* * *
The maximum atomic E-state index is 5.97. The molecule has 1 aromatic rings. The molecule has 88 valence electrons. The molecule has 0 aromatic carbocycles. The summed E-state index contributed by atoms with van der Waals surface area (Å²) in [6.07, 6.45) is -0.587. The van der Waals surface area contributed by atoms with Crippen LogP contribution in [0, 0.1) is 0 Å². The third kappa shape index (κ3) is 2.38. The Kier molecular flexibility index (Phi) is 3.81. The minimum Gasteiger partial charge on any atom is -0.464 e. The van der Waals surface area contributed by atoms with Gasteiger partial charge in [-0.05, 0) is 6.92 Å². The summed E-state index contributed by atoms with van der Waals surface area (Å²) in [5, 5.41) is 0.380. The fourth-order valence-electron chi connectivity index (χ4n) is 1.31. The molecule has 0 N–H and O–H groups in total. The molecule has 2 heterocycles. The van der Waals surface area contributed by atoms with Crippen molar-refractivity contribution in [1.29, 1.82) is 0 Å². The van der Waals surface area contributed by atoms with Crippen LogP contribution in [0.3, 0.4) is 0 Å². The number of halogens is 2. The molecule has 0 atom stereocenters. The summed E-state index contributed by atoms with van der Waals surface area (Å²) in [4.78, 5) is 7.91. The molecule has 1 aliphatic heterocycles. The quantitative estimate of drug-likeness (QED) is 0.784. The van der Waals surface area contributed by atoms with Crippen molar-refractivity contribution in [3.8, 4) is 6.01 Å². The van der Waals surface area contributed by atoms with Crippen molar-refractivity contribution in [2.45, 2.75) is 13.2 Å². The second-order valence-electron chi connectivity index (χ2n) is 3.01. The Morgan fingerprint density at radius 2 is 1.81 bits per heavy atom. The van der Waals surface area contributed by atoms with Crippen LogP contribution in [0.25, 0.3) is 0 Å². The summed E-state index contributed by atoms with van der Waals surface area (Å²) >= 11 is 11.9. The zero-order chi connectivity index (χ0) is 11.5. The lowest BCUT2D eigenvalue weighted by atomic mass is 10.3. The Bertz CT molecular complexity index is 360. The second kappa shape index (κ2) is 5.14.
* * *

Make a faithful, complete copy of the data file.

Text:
The maximum atomic E-state index is 5.97. The molecule has 1 aromatic rings. The molecule has 88 valence electrons. The molecule has 0 aromatic carbocycles. The summed E-state index contributed by atoms with van der Waals surface area (Å²) in [6.07, 6.45) is -0.587. The van der Waals surface area contributed by atoms with Crippen LogP contribution in [0, 0.1) is 0 Å². The third kappa shape index (κ3) is 2.38. The Kier molecular flexibility index (Phi) is 3.81. The minimum Gasteiger partial charge on any atom is -0.464 e. The van der Waals surface area contributed by atoms with Gasteiger partial charge in [-0.05, 0) is 6.92 Å². The summed E-state index contributed by atoms with van der Waals surface area (Å²) in [5, 5.41) is 0.380. The fourth-order valence-electron chi connectivity index (χ4n) is 1.31. The molecule has 0 N–H and O–H groups in total. The molecule has 2 heterocycles. The van der Waals surface area contributed by atoms with Crippen molar-refractivity contribution in [1.29, 1.82) is 0 Å². The van der Waals surface area contributed by atoms with Crippen LogP contribution in [0.3, 0.4) is 0 Å². The number of halogens is 2. The molecule has 0 atom stereocenters. The summed E-state index contributed by atoms with van der Waals surface area (Å²) in [4.78, 5) is 7.91. The molecule has 1 aliphatic heterocycles. The quantitative estimate of drug-likeness (QED) is 0.784. The van der Waals surface area contributed by atoms with Crippen molar-refractivity contribution in [3.8, 4) is 6.01 Å². The van der Waals surface area contributed by atoms with Crippen molar-refractivity contribution in [2.45, 2.75) is 13.2 Å². The second-order valence-electron chi connectivity index (χ2n) is 3.01. The Morgan fingerprint density at radius 2 is 1.81 bits per heavy atom. The van der Waals surface area contributed by atoms with Crippen LogP contribution in [0.25, 0.3) is 0 Å². The summed E-state index contributed by atoms with van der Waals surface area (Å²) >= 11 is 11.9. The zero-order chi connectivity index (χ0) is 11.5. The lowest BCUT2D eigenvalue weighted by atomic mass is 10.3. The Bertz CT molecular complexity index is 360. The second kappa shape index (κ2) is 5.14.